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The Burden of Advertising Through Major Sporting Events

This summer, the 2010 Fifa World Cup will take place in South Africa for the first time. ESPN, with the help of many others, will begin to study consumer behavior as it relates to consumer consumption of major sporting events. The hope is to one day find a way to help advertisers grow their companies in more efficient ways and help lessen the burden of heavy spending. The World Cup will be the first of major sporting events that will be observed by ESPN XP, The Nielsen Co., etc. and will likely view such events like the World Series, Superbowl, Stanley Cup Finals, March Madness and so on.

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Consider the fact that companies spend anywhere from $1-2 million on Superbowl ads that may appear for only 15-30 seconds! This is truly remarkable and this research by ESPN and its fellow conglomerates are going to try and find out how frequently consumers watch certain events along with the duration in which they do so.

As we near the end of March, we see the NCAA March Madness tournament enter the Sweet 16 round. Brackets are being studied all over the country and even other countries as men, women and children alike hope pray that their picks will make them a winner in the end. March Madness is a HUGE sporting event for our country and is advertised everywhere you look. Numerous networks and business fight to promote their name on anything that has to do with the tournament knowing full well that the majority of the country is tuning in. All it takes is one appealing advertisement to make a good a hit seller. ESPN XP is going to try and study how this phenomenon takes place and hopefully improve advertising efficiency for all parties involved.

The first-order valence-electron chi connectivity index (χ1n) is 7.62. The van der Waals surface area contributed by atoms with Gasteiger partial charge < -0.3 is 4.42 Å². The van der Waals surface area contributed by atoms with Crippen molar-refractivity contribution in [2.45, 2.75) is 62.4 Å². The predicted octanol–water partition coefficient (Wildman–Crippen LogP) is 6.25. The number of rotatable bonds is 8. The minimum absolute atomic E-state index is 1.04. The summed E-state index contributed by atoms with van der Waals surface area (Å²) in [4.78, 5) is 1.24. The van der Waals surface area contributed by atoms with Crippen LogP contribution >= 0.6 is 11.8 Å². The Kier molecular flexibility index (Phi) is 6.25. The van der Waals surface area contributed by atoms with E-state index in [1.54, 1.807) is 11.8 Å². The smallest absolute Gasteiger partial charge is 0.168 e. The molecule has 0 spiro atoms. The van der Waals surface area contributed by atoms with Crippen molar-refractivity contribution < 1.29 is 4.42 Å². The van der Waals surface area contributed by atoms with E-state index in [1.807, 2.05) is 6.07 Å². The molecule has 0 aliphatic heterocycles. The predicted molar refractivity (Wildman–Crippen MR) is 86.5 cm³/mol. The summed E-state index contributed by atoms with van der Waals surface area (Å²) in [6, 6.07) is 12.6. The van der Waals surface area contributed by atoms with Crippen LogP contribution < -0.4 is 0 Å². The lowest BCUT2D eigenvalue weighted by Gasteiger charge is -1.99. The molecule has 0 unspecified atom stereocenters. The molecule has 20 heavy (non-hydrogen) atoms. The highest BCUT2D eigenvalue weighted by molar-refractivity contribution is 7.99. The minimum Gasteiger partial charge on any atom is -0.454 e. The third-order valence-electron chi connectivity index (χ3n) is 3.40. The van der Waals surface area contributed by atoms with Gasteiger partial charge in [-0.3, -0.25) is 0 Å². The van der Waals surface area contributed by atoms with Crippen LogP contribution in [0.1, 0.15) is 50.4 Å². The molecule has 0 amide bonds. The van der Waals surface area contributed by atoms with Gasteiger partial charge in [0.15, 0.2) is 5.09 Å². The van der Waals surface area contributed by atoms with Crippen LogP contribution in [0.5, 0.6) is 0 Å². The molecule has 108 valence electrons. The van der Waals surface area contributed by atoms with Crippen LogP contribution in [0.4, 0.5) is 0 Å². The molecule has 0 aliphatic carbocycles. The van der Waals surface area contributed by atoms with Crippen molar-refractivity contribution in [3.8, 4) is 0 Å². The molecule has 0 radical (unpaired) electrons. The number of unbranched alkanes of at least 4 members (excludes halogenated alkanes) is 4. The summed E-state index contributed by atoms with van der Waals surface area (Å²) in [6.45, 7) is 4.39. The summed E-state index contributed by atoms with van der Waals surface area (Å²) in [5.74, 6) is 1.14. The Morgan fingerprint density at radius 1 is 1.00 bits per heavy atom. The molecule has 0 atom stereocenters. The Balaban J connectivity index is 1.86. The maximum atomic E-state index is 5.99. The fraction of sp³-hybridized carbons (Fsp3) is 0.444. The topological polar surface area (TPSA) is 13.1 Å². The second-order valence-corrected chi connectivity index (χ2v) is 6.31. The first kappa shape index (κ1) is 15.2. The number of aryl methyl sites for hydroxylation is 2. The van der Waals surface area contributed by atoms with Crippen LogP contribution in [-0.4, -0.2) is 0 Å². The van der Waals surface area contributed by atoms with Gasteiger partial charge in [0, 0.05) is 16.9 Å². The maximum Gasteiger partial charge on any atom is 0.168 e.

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1 comment to The Burden of Advertising Through Major Sporting Events

  • gbudd

    March Madness has truly become an American classic over the years. Even people who aren’t college basketball experts get sucked into the hype of competition and bracketology. While the recession might put some strains on advertising budgets, March Madness is still heavily promoted. I know ESPN has done a great job of covering the games for fans at home. From bracket management to score updates, ESPN.com does it all. ESPN360, for instance, allows fans to view games that might not be broadcast in their location. But does this advanced technology affect people’s willingness to buy tickets and make the trip to the tourney? It will be interesting to see the final numbers for tournament attendance compared to the past.